Respondent takes the position that the stock in question failed to meet the definitional requirements of ‘section 1244 stock’ contained in the statute and regulations thereunder. Specifically, respondent contends that there was no written plan to offer stock for a specified period of time. Respondent further argues that even if a written plan existed, no maximum dollar amount receivable for the offered stock is contained therein.

Petitioners do not deny that the plan must fulfill the requirements set forth in the regulations, but insist that the various written documents offered into evidence, the relevant portions of which have been set forth above, constitute a written plan as contemplated by the regulations. We disagree.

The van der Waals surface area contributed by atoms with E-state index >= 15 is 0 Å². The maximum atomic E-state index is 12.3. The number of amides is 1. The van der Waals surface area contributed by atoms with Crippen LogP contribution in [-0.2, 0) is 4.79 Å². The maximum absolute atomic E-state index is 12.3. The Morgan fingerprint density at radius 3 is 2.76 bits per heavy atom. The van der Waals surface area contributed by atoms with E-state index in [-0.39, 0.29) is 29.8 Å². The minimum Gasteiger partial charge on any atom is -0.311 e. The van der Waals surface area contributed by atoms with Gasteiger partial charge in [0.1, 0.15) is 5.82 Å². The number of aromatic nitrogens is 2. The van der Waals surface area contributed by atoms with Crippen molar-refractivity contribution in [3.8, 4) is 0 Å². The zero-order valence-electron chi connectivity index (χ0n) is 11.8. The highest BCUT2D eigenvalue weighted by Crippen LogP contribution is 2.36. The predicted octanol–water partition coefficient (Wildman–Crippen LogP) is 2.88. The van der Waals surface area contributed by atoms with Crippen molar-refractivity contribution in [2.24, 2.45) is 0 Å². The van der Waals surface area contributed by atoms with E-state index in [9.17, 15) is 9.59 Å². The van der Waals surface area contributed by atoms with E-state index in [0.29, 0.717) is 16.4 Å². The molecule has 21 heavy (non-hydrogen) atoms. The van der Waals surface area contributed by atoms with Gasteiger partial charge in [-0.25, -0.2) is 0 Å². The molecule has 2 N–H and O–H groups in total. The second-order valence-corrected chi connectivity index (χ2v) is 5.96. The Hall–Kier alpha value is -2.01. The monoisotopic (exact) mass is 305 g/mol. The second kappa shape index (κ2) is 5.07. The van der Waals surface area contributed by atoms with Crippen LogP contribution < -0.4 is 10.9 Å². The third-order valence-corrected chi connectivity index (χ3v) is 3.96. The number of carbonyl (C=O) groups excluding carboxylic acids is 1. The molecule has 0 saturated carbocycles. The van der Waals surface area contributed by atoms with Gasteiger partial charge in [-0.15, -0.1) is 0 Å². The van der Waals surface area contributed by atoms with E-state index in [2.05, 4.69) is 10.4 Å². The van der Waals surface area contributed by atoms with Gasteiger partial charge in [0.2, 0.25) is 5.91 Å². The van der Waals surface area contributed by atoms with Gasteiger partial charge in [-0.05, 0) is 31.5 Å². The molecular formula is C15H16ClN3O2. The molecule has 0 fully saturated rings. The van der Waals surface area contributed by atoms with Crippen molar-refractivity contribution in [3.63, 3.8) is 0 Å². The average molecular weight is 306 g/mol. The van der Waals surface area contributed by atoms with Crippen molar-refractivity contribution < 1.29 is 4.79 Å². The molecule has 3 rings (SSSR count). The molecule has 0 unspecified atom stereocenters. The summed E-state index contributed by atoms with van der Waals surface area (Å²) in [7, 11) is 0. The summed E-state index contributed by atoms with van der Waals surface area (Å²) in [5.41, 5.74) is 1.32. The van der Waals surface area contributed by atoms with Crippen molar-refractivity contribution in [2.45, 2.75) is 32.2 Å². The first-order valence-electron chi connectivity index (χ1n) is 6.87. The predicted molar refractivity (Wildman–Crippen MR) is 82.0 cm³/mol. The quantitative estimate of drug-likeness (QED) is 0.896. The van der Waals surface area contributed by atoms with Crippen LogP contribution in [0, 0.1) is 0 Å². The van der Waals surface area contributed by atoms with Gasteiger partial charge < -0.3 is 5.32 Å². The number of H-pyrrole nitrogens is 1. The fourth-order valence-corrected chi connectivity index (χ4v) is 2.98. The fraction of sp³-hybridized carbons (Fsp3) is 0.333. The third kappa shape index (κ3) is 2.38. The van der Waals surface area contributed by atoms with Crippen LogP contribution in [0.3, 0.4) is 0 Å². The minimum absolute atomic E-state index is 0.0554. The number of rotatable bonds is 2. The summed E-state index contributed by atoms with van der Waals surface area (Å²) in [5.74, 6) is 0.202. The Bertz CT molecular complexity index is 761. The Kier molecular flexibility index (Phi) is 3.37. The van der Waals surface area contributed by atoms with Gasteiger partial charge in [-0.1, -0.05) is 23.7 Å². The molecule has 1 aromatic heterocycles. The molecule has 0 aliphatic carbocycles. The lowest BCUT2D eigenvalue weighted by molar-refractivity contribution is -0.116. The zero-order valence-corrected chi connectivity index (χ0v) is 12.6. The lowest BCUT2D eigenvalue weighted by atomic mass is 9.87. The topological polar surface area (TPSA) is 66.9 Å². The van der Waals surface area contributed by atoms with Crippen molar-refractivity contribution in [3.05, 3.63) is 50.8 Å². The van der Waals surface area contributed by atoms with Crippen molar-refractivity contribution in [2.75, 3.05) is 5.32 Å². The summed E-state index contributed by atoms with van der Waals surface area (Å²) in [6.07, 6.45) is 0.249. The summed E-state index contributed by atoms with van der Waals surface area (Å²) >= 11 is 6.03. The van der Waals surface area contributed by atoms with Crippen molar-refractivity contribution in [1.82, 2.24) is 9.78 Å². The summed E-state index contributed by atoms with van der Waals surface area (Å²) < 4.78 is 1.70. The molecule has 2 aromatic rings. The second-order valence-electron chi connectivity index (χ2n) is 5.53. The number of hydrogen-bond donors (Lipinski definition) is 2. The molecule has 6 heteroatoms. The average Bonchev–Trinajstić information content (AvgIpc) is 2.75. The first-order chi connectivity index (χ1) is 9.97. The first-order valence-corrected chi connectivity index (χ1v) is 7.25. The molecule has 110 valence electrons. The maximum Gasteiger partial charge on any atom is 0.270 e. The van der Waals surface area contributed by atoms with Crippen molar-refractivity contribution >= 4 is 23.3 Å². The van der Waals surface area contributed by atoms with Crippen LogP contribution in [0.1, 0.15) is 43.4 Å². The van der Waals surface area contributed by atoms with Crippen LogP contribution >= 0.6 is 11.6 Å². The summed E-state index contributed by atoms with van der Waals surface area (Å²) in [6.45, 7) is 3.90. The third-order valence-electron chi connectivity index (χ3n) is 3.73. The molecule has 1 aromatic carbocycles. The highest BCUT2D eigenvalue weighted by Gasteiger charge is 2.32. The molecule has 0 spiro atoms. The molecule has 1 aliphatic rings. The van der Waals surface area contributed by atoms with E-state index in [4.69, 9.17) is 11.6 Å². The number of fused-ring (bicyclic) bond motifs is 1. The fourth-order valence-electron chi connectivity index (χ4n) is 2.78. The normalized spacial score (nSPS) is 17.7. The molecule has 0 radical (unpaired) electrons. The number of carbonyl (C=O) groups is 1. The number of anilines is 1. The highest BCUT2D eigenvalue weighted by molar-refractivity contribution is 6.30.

The documents exhibited by petitioners which they allege constituted a written plan consist of a preincorporation agreement entered into by Bromley and Siebert on January 14, 1960, and minutes of a special meeting of Excavating's board of directors, held on January 16, 1960. The former provided that the parties to the agreement transfer to Excavating immediately upon its formation, the business assets of Edward L. Bromley Excavating Co. worth $30,000 in return for 30,000 shares of stock to be divided equally between the parties. It further provided that the parties would each purchase an additional 5,000 shares ‘forthwith.’ The corporate minutes contained a resolution accepting the proposal, made by Siebert and Bromley pursuant to their agreement, to purchase 40,000 shares of the authorized stock of Excavating. In spite of petitioners' insistence to the contrary, we cannot discern in these documents any of the elements required to be contained in a section 1244 plan under the regulations.